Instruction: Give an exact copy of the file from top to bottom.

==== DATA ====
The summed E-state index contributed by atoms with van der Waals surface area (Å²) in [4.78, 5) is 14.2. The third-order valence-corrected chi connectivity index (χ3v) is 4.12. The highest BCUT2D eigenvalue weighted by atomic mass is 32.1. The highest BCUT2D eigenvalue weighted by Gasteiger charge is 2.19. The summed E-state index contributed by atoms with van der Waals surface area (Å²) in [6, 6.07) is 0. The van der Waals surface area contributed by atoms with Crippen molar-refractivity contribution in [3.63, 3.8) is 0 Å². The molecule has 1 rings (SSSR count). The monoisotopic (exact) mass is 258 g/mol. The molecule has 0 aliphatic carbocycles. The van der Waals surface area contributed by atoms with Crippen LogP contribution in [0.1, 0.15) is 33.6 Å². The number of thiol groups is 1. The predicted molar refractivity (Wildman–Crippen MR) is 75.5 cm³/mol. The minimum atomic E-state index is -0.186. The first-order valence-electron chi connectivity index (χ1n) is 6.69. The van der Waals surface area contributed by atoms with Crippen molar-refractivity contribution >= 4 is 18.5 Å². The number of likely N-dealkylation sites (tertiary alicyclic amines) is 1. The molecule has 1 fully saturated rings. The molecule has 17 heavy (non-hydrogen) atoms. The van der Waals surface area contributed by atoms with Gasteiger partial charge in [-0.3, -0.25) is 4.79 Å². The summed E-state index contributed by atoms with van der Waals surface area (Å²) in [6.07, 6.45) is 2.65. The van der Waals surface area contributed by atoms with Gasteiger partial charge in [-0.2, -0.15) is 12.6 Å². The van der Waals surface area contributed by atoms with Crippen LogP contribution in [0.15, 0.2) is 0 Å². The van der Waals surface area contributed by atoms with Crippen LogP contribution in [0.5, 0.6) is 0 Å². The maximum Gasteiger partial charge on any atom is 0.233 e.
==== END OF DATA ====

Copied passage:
The summed E-state index contributed by atoms with van der Waals surface area (Å²) in [4.78, 5) is 14.2. The third-order valence-corrected chi connectivity index (χ3v) is 4.12. The highest BCUT2D eigenvalue weighted by atomic mass is 32.1. The highest BCUT2D eigenvalue weighted by Gasteiger charge is 2.19. The summed E-state index contributed by atoms with van der Waals surface area (Å²) in [6, 6.07) is 0. The van der Waals surface area contributed by atoms with Crippen molar-refractivity contribution in [3.63, 3.8) is 0 Å². The molecule has 1 rings (SSSR count). The monoisotopic (exact) mass is 258 g/mol. The molecule has 0 aliphatic carbocycles. The van der Waals surface area contributed by atoms with Crippen LogP contribution in [0.1, 0.15) is 33.6 Å². The number of thiol groups is 1. The predicted molar refractivity (Wildman–Crippen MR) is 75.5 cm³/mol. The minimum atomic E-state index is -0.186. The first-order valence-electron chi connectivity index (χ1n) is 6.69. The van der Waals surface area contributed by atoms with Crippen molar-refractivity contribution >= 4 is 18.5 Å². The number of likely N-dealkylation sites (tertiary alicyclic amines) is 1. The molecule has 1 fully saturated rings. The molecule has 17 heavy (non-hydrogen) atoms. The van der Waals surface area contributed by atoms with Gasteiger partial charge in [-0.3, -0.25) is 4.79 Å². The summed E-state index contributed by atoms with van der Waals surface area (Å²) in [6.07, 6.45) is 2.65. The van der Waals surface area contributed by atoms with Gasteiger partial charge in [-0.2, -0.15) is 12.6 Å². The van der Waals surface area contributed by atoms with Crippen LogP contribution in [0.15, 0.2) is 0 Å². The van der Waals surface area contributed by atoms with Crippen LogP contribution in [0.5, 0.6) is 0 Å². The maximum Gasteiger partial charge on any atom is 0.233 e.